Cultivating Livelihoods — A Global Gathering in Araku Valley

2 millionth tree

Jairam Ramesh, Union Minister for Rural Development, Government of India, plants the 2 millionth tree of the Araku Valley project to commemorate the event.

As the sun rose over the lush Araku Valley, history was being made.  For the first time, visitors from around the globe gathered for the 2012 Livelihoods Network Camp to co-build solutions for rural communities to live in healthy, sustainable ecosystems.

The Livelihoods Network Camp (October 8-11) began with a symbolic event—the planting of over 100 new trees by individuals representing 61 organizations from across 21 countries.  Their collective presence and participation in this forum represents a new approach to investing in livelihoods through co-creation and local interactions.

Why Araku Valley?

The Livelihoods Network was born out of the belief that the success of large scale impactful projects depends on capacity building and knowledge sharing between practitioners.  In 2011 the Network held its first Camp in Paris to explore sustainable development practices through the sharing of best practices, tools and methodologies.  In 2012, more than ever before, the Livelihoods Network wanted to put the rural communities they serve at the forefront of the event, hence the gathering in Araku.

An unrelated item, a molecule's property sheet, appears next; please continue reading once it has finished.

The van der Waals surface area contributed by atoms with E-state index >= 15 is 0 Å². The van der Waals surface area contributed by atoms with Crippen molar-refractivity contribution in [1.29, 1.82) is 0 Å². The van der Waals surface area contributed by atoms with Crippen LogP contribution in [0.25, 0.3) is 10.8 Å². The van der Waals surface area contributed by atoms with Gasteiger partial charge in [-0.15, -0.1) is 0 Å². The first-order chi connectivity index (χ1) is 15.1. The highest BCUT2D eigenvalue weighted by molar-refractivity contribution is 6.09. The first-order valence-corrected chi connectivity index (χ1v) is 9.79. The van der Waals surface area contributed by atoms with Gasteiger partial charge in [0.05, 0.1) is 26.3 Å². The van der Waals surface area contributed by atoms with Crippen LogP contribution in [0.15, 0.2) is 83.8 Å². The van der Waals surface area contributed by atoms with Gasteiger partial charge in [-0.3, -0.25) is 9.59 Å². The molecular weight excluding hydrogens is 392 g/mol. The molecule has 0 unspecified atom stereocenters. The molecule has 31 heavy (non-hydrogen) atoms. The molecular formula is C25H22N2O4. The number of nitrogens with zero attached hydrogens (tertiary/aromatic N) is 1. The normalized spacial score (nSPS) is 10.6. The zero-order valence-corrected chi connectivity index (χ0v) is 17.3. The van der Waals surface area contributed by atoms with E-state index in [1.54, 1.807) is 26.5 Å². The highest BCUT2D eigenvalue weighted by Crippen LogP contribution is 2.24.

This year, the dialogue is broken up into six distinct workshops consisting of site visits and team discussions.  In line with this year’s emphasis on local involvement, the agenda was determined by talking to the adivasis (tribals) in the Paderu Tribal Agency Area.  These key themes that emerged—carbon monitoring, access to market, household energy, financial inclusion, nutritional security, and improving agricultural capacity—span multiple social development parameters in a holistic approach to livelihood promotion.

The Enablers—The Livelihoods Fund and Naandi Foundation

The Livelihoods Fund bridges the gap between rural communities and the corporate sector by addressing the needs of both through an innovative carbon investment fund.  The Fund’s primary objective is to provide nutritional security and social value to rural communities through sustainable ecological development.  Corporations, on the other end of the equation, receive high quality carbon offsets in return for a financial investment in the fund.  These corporations are also asked to provide technical and operational support to the projects they invest in.

Livelhoods Network Camp 2012

 Leaders from Livelihoods Venture, Naandi Foundation, local cooperatives, and several government agencies address 100 representatives of farmers from each village.